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For questions on how and why certain words are used in varying ways within various contexts.

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7 views

How to use the word perspective [on hold]

Can someone have a wrong perspective? Equally, can someone's perspective be corrected? (And why?)
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20 views

Is using “Sirs” when addressing a group of men incorrect? [duplicate]

When I was in the Army, I was taught that you addressed an individual officer as "Sir" or "Ma'am". You address groups of officers as "Gentlemen" or "Ladies", not "Sirs" or "Ma'ams". Example: ...
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27 views

Usage and grammar of 'be to' [migrated]

I just came across a passage about Sir Winston Churchill on the Internet. He was to spend most of the next four years of his life with the Regiment in Bangalore and the North West Frontier in ...
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2answers
47 views

Am I using the word 'leverage' correctly ?

The sentence is, "I want to leverage my understanding of topic A with the knowledge of topic B to prepare myself well for a particular career". I want to convey that I already know topic A and ...
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0answers
24 views

you look like *insert family name* around the eyes

On the HBCU Sport's forum under the topic "Sayings that Old Folks Say", one African American wrote "you look like insert family name around the eyes". Why would they say "around the eyes"? Does it ...
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0answers
31 views

Correct word useage

English is my native tongue, yet I am often confused by word usage in the language. An example of this would be the difference between "clothing" and "clothes" used as nouns. For example, a store ...
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0answers
22 views

Chaucer presents the Parson as a striking contrast to the Friar having qualities such as being selfless, poor, and a devoted figure of the church [closed]

“Chaucer presents the Parson as a striking contrast to the Friar having qualities such as being selfless, poor, and a devoted figure of the church”. My question is to do I need a comma after parson?
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14 views

Smart-Shaming: A Threat to the Age of Information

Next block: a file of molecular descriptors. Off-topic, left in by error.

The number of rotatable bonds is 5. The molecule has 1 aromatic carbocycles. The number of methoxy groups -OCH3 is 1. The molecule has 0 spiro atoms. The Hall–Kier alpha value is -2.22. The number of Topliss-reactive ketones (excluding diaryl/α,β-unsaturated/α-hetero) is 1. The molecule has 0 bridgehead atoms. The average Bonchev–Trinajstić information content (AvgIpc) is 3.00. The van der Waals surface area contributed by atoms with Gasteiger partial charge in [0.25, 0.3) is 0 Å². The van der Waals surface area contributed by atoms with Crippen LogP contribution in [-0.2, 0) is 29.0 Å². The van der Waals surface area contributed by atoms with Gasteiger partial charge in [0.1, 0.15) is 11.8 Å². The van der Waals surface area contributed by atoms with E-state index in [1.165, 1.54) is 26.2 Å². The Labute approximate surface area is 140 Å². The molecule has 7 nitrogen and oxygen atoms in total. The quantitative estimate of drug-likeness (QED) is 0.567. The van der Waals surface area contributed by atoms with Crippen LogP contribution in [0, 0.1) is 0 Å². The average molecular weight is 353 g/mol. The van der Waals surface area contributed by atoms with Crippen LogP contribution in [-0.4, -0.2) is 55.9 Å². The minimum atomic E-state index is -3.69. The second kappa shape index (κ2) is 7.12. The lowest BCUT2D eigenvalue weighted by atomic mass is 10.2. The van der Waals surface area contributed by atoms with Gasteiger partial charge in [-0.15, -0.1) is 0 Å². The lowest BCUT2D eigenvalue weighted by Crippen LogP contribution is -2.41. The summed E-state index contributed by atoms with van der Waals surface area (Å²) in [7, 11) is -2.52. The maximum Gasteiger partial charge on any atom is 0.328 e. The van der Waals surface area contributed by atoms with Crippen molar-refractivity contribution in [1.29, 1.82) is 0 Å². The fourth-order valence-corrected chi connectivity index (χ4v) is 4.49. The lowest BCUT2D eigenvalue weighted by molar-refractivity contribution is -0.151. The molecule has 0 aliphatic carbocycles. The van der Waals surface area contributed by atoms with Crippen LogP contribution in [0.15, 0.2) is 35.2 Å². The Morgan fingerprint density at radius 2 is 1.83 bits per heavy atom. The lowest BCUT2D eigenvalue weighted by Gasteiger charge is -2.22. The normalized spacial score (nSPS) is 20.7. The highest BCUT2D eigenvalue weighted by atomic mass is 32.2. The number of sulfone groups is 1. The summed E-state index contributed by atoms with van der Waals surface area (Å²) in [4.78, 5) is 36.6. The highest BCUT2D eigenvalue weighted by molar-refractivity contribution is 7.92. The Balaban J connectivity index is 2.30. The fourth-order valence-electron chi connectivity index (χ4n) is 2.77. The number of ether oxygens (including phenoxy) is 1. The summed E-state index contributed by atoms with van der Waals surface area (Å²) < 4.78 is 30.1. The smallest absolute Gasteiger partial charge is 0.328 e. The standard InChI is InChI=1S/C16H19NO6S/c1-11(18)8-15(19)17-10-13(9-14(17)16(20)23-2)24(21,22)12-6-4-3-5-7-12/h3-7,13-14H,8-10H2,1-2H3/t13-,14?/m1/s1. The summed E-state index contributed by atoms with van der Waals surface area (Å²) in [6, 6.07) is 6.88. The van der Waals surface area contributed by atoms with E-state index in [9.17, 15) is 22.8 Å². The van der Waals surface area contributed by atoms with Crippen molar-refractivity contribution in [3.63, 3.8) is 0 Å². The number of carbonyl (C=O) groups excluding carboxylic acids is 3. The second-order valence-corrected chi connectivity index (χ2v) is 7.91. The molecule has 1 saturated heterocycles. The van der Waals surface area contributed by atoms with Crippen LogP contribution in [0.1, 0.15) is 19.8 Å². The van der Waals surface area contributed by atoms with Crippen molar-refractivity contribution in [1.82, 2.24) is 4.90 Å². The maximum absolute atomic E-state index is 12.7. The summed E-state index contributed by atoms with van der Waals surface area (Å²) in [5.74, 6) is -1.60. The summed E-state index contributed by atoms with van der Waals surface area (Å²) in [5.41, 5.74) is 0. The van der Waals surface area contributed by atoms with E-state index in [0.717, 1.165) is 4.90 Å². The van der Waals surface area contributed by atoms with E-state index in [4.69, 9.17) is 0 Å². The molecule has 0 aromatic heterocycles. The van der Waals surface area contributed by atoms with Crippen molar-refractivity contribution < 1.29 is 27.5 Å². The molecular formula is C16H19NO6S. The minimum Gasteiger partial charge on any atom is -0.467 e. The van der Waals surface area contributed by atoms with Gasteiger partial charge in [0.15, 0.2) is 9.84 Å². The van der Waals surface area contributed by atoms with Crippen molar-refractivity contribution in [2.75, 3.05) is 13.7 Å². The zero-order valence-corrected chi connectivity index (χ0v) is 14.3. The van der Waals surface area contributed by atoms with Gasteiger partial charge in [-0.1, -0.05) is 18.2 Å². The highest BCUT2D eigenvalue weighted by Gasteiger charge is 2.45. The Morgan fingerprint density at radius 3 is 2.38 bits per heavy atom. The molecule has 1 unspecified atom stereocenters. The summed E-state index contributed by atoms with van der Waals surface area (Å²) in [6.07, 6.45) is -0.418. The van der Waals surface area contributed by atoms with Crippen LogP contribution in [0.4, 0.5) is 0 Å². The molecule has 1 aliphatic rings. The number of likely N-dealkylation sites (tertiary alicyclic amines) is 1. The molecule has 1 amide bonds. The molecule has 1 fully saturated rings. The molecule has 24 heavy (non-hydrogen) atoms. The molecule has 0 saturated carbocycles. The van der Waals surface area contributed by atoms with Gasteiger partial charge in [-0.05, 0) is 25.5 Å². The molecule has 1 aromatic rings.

I would like to inquire if the above mentioned title is correct. I will be using it as a title for my article on our school's newspaper.
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0answers
28 views

Do English speakers ever call the electric outlet a “tap”? [closed]

Do English speakers ever call the electric outlet a "tap"? If not, is the word "tap" used in the electrical field in any way?
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2answers
43 views

Why look at but listen to?

Can anyone explain please why we look at something but listen to it?
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4answers
5k views

At what point did “gross” come to mean “disgusting”?

The first time I heard "gross" being used to mean "disgusting" was probably around the late 1980s, and at the time I felt it was some sort of a corruption of "grotesque"... I'm wondering if there is ...
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1answer
31 views

“was always” or “is always” [closed]

I found so many tings in my life, but the most beautiful thing "was always" you. I found so many tings in my life, but the most beautiful thing "is always" you. which one sounds more natural? if in ...
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34 views

Which name should I use?

I want to display my asian name in English style. For example, my name is LinQing Zhang, then which of the following is appropriate to be used as an English version, Linqing Zhang or Lin-Qing Zhang? ...
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1answer
44 views

“Lots of X(s)” vs “many X”

Clunky title, sorry. An example: "Lots of pizza" sounds right, as does "many pizzas." "Lots of pizzas" does not sound right (in my dialect; I think it's fine in others), nor does "many pizza." "Lots ...
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2answers
40 views

Difference between applying, using and practising a “method”?

I am making an introductive paragraph to a how-to article titled "How to learn English words effectively": Learning words is of paramount importance, when it comes to learning a second language e.g....
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2answers
32 views

Can the verb “bias” not be used as a verbal in a sentence? (American English)

Whenever I see the verb "bias" being used in a sentence, it is always used as a verbal. Can it be used as a verb (example please!)? If it cannot, is there a special name for verbs that can only be ...
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1answer
26 views

Read in Marta Perry’s “Katie’s Way”

What does the phrase “sixteen to the dozen” mean? I read it in a book concerning a couple of teenagers chatting.